HALIFAX -- The man accused in the hit-and-run death of a young New Brunswick man more than two years ago has been found not guilty.

The verdict was delivered Tuesday in Moncton, N.B. Friends and family members of the victim waited outside the courthouse for hours in the cold because no one was allowed inside due to COVID-19 restrictions.

The mother of Brady Francis teared up as she announced to the crowd that Maurice Johnson had been acquitted in the death of her son.

Supporters of Francis also shed tears as they expressed sadness and disappointed over the verdict.

“Very surreal at this point in time and very disappointing, very, very disappointing,” said Elsipogtog First Nation Chief Aaron Sock.

Maurice Johnson, of Saint-Charles, N.B., had been charged with failing to stop at the scene of an accident involving bodily harm or death. He had pleaded not guilty and requested a trial in French by judge alone.

The charge stemmed from a collision that claimed the life of 22-year-old Brady Francis, of the Elsipogtog First Nation, the night of Feb. 24, 2018.

During Johnson’s trial, friends of Francis testified that they found his body on the side of Saint-Charles Road South in Saint-Charles, N.B. soon after leaving a party he had attended. Francis died at the scene.

The court heard that Francis had called his parents to pick him up from the party that night. He was standing on the side of the road, waiting for his ride, when he was struck by a vehicle.

At the time of the incident, investigators said a vehicle had fled the scene before police arrived.

Officers seized a truck the day after the collision and, in March 2018, released photos of the vehicle, asking anyone who may have seen the truck in the hours leading up to the crash to contact them.

Police confirmed that the truck belonged to Johnson, and he was arrested in March 2018, but later released without charges.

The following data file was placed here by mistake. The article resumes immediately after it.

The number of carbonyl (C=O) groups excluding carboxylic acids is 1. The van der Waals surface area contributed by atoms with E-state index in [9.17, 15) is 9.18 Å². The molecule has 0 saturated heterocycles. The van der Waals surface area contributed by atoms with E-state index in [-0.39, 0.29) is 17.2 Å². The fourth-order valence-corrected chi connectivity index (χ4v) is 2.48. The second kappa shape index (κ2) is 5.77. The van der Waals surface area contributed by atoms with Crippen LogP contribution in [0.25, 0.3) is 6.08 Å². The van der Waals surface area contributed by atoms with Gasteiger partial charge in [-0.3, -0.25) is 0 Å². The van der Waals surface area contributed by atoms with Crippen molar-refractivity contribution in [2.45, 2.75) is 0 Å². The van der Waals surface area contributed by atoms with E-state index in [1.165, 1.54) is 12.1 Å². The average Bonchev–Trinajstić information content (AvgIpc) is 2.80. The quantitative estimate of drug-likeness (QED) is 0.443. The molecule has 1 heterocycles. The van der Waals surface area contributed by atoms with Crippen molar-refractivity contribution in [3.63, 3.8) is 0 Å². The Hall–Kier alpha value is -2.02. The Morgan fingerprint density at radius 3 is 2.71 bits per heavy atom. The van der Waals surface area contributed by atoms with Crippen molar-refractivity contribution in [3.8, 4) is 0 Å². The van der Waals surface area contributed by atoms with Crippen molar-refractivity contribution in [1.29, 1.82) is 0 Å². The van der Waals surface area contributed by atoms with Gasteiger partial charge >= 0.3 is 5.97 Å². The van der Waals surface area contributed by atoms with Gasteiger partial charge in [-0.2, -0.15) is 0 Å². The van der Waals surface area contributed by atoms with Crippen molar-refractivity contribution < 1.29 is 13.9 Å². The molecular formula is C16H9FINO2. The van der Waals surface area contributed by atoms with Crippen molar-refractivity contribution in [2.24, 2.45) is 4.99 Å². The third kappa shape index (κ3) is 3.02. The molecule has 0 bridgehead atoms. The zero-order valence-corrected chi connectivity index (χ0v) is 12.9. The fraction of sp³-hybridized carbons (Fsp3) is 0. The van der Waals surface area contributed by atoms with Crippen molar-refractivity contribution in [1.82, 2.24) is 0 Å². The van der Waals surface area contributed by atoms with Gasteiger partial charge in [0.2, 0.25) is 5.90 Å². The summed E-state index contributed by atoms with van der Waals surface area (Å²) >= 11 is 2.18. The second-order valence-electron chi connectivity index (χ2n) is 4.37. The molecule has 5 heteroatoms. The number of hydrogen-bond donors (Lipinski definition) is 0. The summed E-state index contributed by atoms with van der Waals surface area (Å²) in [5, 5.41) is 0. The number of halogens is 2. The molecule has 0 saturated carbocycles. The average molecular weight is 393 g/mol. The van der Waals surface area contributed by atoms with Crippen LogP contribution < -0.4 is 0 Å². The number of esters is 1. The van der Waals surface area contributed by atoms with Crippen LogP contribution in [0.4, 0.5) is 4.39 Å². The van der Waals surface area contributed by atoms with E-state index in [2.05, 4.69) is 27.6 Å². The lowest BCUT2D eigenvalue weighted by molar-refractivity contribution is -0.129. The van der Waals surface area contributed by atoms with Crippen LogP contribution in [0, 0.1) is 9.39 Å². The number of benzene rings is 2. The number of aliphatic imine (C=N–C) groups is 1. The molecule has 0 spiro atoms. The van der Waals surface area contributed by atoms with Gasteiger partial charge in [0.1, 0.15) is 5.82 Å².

Johnson was eventually charged in the case in June 2018.

However, in court documents Tuesday, Judge Denise LeBlanc stated that the prosecution had failed to prove Johnson's guilt beyond a reasonable doubt.

Johnson’s defence lawyer says much of the judge’s verdict in what he called a “circumstantial case” stemmed from issues with forensics and lack of physical evidence.

“She was not convinced beyond a reasonable doubt that the Crown had evidence on each and every element, including the requisite intent,” said Gilles Lemieux.

He says his client is relieved at the court’s decision.

“A few years now he’s been living under the cloud and under a tremendous amount of pressure, so he is relieved that he can finally go on with his life,” said Lemieux.

But the decision isn’t sitting well with the victim’s loved ones, who rallied outside the courthouse Tuesday.

They say it’s a sad day for First Nations people, but they aren’t finished fighting for justice for Francis.

“It’s very traumatic. We were hoping for justice for a change, for once, but there never seems to be a break,” said Sock.

“We never can seem to get justice for First Nations people.”

They say they hope the decision will be appealed.